Showing 126 - 150 of 904 comments found
I visited the American last Saturday night to see ‘Flushed Away’ and was overall impressed with the theatre (the film was pretty good, too). The lobby is in excellent shape, and while the auditorium I was in – the main right orchestra – was a little run-down (slight water damaged on the ceiling, the floor in need of a paint job in spots), and the men’s room stalls didn’t have doors, it’s obvious Stewart Epstein knows he has a valuable and all-too-rare commodity on his hands (a neighborhood movie house) and does the best he can in maintaining it on a presumably limited – at best – profit margin.
I walked by last night and the marquee was illuminated… not to tout new movies or a grand re-opening as of yet (at least for now), but to broadcast to interested passersby the availability of 15,000 square feet for lease, being offered by Robert K. Futterman. The exterior one-sheet display cases, as they have been for months, were also lit up, while the entrance doors were covered from the inside by a black tarp. Let’s hope, as shaky a proposition as it currently is, that someone swoops in, realizes its possibilities, and reopens it as a cinema.
After several years of lying in wait, the Music Palace has been demolished, presumably to be replaced by the retail/residential development which first came into discussion in the late ‘90s.
Does anyone know if the Plaza is currently being converted – or should I say reconverted? – into a multi-screen cinema or did the people who ran it since it reopened last year pull out altogether?
That appears to be the case, Howard, as both their telephone recording has been turned off and their listing in today’s NY Post Movie Clock advises potential guests to call the theatre for showtimes. Meanwhile, the New Metro Twin website for several weeks made mention that ‘The Chronicles of Narnia: The Lion, The Witch, & the Wardrobe’ was scheduled to open there on December 9th, but, sometime last week, that announcement had been removed. I suspect all that evidence points to Peter Elson having given up the fight, not that the Metro had a fighting chance under his management…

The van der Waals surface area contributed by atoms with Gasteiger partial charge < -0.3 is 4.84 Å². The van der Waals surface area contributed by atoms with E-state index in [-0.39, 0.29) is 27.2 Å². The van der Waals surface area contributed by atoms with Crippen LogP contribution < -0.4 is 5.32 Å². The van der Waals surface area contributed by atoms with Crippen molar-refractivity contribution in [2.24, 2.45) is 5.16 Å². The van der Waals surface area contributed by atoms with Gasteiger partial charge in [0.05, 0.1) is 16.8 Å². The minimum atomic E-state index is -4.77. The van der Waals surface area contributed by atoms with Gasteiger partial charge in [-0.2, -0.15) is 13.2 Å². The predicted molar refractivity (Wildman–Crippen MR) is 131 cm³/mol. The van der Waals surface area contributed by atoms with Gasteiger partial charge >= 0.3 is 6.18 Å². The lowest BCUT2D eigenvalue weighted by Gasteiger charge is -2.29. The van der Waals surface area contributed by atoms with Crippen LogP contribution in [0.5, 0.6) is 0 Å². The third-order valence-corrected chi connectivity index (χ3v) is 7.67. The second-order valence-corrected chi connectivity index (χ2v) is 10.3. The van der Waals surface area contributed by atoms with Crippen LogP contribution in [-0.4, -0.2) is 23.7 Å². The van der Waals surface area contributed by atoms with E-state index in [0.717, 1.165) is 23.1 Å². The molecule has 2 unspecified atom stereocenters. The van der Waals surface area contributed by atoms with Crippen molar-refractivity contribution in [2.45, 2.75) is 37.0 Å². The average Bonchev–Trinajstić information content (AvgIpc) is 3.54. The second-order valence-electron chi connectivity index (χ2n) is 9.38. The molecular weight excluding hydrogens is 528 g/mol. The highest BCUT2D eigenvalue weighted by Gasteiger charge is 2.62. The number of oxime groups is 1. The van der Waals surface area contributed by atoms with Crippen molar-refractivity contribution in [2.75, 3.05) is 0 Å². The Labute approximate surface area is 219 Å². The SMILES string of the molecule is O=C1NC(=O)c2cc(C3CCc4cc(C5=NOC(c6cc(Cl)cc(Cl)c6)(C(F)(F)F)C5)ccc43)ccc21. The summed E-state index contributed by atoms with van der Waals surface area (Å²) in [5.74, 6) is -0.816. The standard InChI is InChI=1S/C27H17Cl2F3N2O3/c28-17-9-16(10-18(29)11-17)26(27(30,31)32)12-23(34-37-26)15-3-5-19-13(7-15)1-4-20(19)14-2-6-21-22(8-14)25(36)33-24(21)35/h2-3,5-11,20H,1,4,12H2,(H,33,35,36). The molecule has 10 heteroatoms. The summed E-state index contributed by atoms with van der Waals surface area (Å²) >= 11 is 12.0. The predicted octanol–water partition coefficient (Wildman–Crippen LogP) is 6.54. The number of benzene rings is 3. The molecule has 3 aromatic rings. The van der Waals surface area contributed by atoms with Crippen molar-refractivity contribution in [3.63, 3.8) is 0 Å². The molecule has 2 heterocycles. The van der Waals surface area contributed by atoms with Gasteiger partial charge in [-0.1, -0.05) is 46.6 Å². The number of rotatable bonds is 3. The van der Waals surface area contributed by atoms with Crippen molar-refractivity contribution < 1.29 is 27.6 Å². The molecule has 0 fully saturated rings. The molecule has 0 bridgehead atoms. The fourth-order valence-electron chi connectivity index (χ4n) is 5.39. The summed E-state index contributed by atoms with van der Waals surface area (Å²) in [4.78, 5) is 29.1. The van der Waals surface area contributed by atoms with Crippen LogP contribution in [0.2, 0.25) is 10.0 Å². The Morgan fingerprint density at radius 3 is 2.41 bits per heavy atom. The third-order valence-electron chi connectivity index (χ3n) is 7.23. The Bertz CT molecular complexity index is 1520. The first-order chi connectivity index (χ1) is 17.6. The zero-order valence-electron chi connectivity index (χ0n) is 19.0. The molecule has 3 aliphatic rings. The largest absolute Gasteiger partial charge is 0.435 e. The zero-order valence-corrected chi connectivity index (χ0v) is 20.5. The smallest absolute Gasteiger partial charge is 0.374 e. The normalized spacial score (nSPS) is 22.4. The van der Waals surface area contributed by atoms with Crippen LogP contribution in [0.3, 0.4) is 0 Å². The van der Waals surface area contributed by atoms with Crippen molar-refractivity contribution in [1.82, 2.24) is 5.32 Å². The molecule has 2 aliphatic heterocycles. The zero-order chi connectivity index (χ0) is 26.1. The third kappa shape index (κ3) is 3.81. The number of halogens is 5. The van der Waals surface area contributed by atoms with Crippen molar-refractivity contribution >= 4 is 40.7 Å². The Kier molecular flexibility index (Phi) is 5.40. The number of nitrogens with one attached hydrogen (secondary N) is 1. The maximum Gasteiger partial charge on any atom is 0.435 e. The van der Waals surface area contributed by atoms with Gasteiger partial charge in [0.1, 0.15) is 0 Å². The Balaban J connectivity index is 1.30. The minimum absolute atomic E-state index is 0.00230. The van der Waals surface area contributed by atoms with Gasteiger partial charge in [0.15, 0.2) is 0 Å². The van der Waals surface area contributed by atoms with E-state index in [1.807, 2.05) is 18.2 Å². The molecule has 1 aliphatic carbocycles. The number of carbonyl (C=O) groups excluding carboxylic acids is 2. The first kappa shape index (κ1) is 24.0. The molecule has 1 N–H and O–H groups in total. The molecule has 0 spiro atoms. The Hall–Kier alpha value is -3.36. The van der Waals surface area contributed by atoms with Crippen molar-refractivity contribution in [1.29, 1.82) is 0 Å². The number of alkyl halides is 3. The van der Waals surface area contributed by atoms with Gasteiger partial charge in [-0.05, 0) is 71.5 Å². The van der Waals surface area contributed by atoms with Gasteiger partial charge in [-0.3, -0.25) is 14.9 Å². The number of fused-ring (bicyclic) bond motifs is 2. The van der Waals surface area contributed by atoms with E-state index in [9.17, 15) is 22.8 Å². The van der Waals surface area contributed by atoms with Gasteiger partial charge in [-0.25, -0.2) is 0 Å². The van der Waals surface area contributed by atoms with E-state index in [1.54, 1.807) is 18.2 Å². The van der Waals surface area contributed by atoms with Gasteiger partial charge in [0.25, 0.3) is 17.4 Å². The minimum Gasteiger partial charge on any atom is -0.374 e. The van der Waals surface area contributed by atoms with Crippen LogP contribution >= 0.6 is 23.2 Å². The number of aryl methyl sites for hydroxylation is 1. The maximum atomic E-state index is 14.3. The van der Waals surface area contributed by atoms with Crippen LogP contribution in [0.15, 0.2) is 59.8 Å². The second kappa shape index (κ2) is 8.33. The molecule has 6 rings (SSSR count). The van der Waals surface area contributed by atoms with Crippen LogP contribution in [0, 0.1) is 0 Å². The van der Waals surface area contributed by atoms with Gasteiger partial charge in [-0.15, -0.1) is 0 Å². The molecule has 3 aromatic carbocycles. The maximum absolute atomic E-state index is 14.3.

According to the June 30, 2005 Canarsie Courier article posted below (http://www.canarsiecourier.com/news/2005/0630/TopStories/016.html), the Canarsie Theater and the other properties within the bulding which houses it may become the new home of the Word Aflame Community Church…
Plans Set To Convert Canarsie Theater Into A Church
By Charles Rogers
If negotiations taking place within the next few weeks go as planned, the Canarsie Theater, with an exterior that has been in a rotting state for more than a year and a half â€" will be turned into a church by next spring.
Rev. Rudolph Mitchell, spiritual leader of the Word Aflame Community Church, at 9530 Avenue L, who recently met with contractors and principles, told the Canarsie Courier that a purchase â€" â€œin the $1 million rangeâ€ â€" is currently in the works.
â€œWe looked at renditions and blueprints for the building, including the group of stores that had been associated, and showed some of them to our congregation at last Sundayâ€™s services,â€ said Rev. Mitchell, â€œand they were not only very receptive, but they were blown away!
â€œDuring our meetings with the other principles, many other facets of what the building would house came up,â€ he said. â€œFor instance, the store that was on the corner of East 93rd Street will be utilized as a Community Resource Center, where there would be social services provided, including administration of after school programs, youth activities and perhaps a day camp facility.â€
The first phase of the construction, which would be completed by March, 2006, will include complete renovation of the front and side of the building. Within that phase, offices, a community day care and learning center and a sanctuary to seat 800 people will be constructed. A book store and community resource center will be completed by November, 2006. Other amenities will eventually be added, such as a banquet hall and conference rooms.
Rev. Mitchell said his wife, Dion, an assistant principal at Bushwick High School, is handling all the aspects of the learning center, including setting up the curriculum.
He said the Word Aflame Church is an Apostolic church and that the physical property of the church itself would be â€œmedium-sized.â€
â€œWe have the support of a bank that has given us tentative loan approval pending a few minor negotiations and we are asking our parishioners and others to offer their support,â€ he added. â€œWe are extremely excited about the project.â€